• Having a history of another autoimmune disorder (like celiac disease, rheumatoid arthritis, sarcoidosis, or lupus)
  • Having a family history of thyroid disease or autoimmune disease
  • Having a personal history of thyroid problems or thyroid surgery
  • Consuming significant amounts of iodine through food or medication

Risk factors for hypothyroidism include:

  • Being female
  • Over the age of 60
  • Being Caucasian or of Asian ethnicity
  • Having a personal history of another autoimmune disease
  • Having a family history of thyroid disease or autoimmune disease
  • History of radiation to the neck
  • History of prior thyroid surgery
  • Recent pregnancy
  • Personal history of lithium use
  • Personal history of certain chromosomal abnormalities like Down syndrome

 

What skin changes are associated with Thyroid Disease?

Thyroid disease can affect the hair, nails, and skin.

Hypothyroidism can be associated with:

  • Dry, rough skin
  • Carotenemia, a condition that causes the skin on the palms of the hands and soles of the feet to look yellow. It’s caused by an increased level of dermal carotene, and can easily be misdiagnosed as jaundice due to liver problems.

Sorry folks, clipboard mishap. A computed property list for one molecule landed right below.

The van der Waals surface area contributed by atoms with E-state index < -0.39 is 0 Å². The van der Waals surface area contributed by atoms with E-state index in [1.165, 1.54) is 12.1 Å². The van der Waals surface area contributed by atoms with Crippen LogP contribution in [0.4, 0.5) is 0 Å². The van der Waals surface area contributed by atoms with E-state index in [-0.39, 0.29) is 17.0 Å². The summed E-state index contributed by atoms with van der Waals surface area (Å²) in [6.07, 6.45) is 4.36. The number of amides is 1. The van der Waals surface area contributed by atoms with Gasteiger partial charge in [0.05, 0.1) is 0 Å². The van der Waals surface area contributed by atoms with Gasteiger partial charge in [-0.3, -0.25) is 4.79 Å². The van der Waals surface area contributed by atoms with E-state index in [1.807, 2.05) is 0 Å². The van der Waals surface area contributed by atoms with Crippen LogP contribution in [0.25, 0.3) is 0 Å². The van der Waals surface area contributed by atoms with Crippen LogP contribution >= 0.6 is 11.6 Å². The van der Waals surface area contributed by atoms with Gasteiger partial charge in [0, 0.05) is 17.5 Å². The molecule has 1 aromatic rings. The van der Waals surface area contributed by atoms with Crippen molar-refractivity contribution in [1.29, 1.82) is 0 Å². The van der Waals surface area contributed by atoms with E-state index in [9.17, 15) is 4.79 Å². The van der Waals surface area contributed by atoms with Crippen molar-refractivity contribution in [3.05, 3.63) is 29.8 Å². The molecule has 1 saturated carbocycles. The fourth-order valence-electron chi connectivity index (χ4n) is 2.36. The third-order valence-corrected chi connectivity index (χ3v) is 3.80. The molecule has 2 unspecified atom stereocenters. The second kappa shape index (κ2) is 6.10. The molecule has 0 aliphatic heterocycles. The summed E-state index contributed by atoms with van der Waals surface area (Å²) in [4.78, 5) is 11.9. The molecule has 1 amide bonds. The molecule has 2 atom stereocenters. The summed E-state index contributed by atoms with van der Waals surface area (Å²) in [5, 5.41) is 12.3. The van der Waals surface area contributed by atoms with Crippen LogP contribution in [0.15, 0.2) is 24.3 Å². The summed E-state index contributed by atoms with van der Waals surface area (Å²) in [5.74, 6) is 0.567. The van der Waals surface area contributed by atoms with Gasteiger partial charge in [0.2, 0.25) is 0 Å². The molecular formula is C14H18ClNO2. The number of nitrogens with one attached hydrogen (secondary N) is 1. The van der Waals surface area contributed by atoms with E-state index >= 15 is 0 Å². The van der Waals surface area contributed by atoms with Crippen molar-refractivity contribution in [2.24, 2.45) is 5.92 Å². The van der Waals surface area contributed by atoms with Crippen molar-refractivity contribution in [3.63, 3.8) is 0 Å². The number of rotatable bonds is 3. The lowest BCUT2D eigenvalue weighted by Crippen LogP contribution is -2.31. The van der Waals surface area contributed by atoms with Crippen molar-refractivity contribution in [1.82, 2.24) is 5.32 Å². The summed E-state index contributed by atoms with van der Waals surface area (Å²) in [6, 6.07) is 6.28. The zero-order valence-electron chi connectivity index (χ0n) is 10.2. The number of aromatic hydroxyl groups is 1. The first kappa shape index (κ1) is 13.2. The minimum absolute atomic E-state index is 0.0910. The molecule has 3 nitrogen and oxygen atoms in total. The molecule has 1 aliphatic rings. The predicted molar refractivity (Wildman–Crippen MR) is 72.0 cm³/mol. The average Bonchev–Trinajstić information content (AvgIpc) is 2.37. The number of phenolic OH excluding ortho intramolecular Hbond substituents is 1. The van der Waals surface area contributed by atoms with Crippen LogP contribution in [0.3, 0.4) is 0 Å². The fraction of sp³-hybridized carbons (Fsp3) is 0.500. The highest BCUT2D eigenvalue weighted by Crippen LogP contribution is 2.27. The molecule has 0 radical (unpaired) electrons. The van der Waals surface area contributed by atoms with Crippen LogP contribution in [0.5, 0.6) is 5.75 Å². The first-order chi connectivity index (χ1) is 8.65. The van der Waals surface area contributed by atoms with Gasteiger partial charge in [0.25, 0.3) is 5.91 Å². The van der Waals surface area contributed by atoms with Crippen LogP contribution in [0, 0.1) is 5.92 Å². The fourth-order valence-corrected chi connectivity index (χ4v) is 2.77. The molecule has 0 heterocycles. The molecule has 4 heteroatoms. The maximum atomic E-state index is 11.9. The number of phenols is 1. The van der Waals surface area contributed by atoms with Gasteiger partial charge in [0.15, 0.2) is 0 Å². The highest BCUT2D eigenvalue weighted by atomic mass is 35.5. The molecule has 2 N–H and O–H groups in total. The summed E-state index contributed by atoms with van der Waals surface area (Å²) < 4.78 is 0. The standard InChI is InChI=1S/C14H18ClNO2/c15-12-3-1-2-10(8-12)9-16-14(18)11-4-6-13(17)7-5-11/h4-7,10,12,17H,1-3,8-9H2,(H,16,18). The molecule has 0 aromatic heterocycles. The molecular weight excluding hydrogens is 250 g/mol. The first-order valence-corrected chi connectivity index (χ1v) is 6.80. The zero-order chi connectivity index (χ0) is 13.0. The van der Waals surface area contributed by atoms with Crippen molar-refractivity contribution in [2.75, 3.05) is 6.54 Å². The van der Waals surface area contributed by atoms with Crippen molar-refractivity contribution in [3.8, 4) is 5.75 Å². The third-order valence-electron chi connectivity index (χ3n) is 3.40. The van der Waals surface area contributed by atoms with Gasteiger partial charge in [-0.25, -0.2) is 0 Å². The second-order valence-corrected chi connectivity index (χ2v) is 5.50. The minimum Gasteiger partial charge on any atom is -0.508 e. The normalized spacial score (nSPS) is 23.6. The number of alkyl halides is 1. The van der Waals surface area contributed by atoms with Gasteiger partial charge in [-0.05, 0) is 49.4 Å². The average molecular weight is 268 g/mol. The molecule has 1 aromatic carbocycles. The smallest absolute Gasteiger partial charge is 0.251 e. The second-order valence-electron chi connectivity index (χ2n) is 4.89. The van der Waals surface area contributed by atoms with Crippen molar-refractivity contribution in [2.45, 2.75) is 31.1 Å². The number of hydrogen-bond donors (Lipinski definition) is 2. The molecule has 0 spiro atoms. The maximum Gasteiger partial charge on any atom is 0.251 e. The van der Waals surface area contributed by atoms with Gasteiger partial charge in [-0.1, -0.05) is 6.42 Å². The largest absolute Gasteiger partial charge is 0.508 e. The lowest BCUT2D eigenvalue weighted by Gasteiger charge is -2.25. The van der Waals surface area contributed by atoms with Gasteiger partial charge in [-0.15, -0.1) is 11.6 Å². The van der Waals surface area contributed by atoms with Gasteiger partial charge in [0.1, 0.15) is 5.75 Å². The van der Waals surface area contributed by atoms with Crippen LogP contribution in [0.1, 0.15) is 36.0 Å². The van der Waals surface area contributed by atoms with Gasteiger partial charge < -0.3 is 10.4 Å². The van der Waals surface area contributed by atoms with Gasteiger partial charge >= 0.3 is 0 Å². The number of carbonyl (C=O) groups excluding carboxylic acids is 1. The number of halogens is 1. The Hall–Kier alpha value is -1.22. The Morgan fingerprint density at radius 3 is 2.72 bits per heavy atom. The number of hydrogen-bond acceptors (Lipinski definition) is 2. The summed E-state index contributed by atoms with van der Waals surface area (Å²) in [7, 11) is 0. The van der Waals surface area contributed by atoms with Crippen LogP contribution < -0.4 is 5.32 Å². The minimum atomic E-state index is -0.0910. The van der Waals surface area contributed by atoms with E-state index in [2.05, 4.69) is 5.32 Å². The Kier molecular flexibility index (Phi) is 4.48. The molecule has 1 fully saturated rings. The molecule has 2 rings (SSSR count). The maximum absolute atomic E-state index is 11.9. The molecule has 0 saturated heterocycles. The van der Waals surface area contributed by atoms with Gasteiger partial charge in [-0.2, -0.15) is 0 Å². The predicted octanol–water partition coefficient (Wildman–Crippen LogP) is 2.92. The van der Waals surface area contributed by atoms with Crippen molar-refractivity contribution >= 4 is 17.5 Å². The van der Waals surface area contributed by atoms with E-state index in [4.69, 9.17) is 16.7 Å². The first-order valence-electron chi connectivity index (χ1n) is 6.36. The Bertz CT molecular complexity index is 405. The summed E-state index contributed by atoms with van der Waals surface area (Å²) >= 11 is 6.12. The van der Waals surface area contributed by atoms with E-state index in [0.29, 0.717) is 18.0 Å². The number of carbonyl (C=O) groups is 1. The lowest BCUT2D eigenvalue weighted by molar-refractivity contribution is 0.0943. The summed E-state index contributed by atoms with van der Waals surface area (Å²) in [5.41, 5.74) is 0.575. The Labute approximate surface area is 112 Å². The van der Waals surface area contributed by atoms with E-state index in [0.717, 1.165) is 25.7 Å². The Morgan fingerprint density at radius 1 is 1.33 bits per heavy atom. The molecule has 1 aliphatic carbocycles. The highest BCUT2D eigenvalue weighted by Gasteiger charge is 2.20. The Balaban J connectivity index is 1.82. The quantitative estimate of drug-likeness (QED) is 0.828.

• Acne: New or recurrent acne in older adults may be suggestive of hypothyroidism 
  • Swelling: Mild hypothyroidism may cause mild weight gain due to water retention. Severe hypothyroidism can cause the face and the extremities to swell as lymphatic drainage is compromised. This fluid retention can be dangerous and contribute to the development of congestive heart failure.
  • Hair loss, slow growing, dry, brittle, and/or coarse hair, and diminished body hair. Like most cells, hair follicles are regulated by thyroid hormone. Because hair follicles have stem cells that have a short lifespan and rapid turnover, they are more sensitive to low thyroid levels than other body tissues. Low thyroid hormone causes hair follicles to stop regenerating, resulting in hair loss. This will typically improve when the thyroid issue is treated. 
  • Loss of the lateral third of the eyebrows